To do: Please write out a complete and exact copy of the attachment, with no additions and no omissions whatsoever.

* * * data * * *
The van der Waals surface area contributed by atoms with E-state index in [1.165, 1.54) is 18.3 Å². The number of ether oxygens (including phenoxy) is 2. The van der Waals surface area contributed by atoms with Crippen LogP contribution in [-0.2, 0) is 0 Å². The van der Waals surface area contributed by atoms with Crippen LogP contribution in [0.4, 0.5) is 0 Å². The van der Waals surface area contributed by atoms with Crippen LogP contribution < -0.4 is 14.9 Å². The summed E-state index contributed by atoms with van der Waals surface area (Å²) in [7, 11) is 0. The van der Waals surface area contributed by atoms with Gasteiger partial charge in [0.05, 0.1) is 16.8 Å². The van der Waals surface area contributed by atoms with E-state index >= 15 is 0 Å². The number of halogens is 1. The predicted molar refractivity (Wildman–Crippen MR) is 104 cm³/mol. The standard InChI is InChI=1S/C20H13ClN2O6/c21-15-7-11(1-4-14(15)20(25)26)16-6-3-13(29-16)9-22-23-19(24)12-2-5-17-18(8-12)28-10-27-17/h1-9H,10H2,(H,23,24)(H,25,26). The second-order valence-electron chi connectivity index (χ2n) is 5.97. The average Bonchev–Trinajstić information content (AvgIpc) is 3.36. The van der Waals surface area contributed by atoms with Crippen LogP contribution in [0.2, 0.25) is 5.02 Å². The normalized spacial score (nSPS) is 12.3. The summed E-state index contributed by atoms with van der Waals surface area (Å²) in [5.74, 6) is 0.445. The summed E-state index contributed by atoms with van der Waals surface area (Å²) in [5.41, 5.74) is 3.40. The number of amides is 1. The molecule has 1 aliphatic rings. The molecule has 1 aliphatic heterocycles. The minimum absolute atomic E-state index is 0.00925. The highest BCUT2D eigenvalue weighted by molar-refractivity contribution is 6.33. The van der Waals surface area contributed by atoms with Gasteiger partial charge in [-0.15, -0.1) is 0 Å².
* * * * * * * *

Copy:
The van der Waals surface area contributed by atoms with E-state index in [1.165, 1.54) is 18.3 Å². The number of ether oxygens (including phenoxy) is 2. The van der Waals surface area contributed by atoms with Crippen LogP contribution in [-0.2, 0) is 0 Å². The van der Waals surface area contributed by atoms with Crippen LogP contribution in [0.4, 0.5) is 0 Å². The van der Waals surface area contributed by atoms with Crippen LogP contribution < -0.4 is 14.9 Å². The summed E-state index contributed by atoms with van der Waals surface area (Å²) in [7, 11) is 0. The van der Waals surface area contributed by atoms with Gasteiger partial charge in [0.05, 0.1) is 16.8 Å². The van der Waals surface area contributed by atoms with E-state index >= 15 is 0 Å². The number of halogens is 1. The predicted molar refractivity (Wildman–Crippen MR) is 104 cm³/mol. The standard InChI is InChI=1S/C20H13ClN2O6/c21-15-7-11(1-4-14(15)20(25)26)16-6-3-13(29-16)9-22-23-19(24)12-2-5-17-18(8-12)28-10-27-17/h1-9H,10H2,(H,23,24)(H,25,26). The second-order valence-electron chi connectivity index (χ2n) is 5.97. The average Bonchev–Trinajstić information content (AvgIpc) is 3.36. The van der Waals surface area contributed by atoms with Crippen LogP contribution in [0.2, 0.25) is 5.02 Å². The normalized spacial score (nSPS) is 12.3. The summed E-state index contributed by atoms with van der Waals surface area (Å²) in [5.74, 6) is 0.445. The summed E-state index contributed by atoms with van der Waals surface area (Å²) in [5.41, 5.74) is 3.40. The number of amides is 1. The molecule has 1 aliphatic rings. The molecule has 1 aliphatic heterocycles. The minimum absolute atomic E-state index is 0.00925. The highest BCUT2D eigenvalue weighted by molar-refractivity contribution is 6.33. The van der Waals surface area contributed by atoms with Gasteiger partial charge in [-0.15, -0.1) is 0 Å².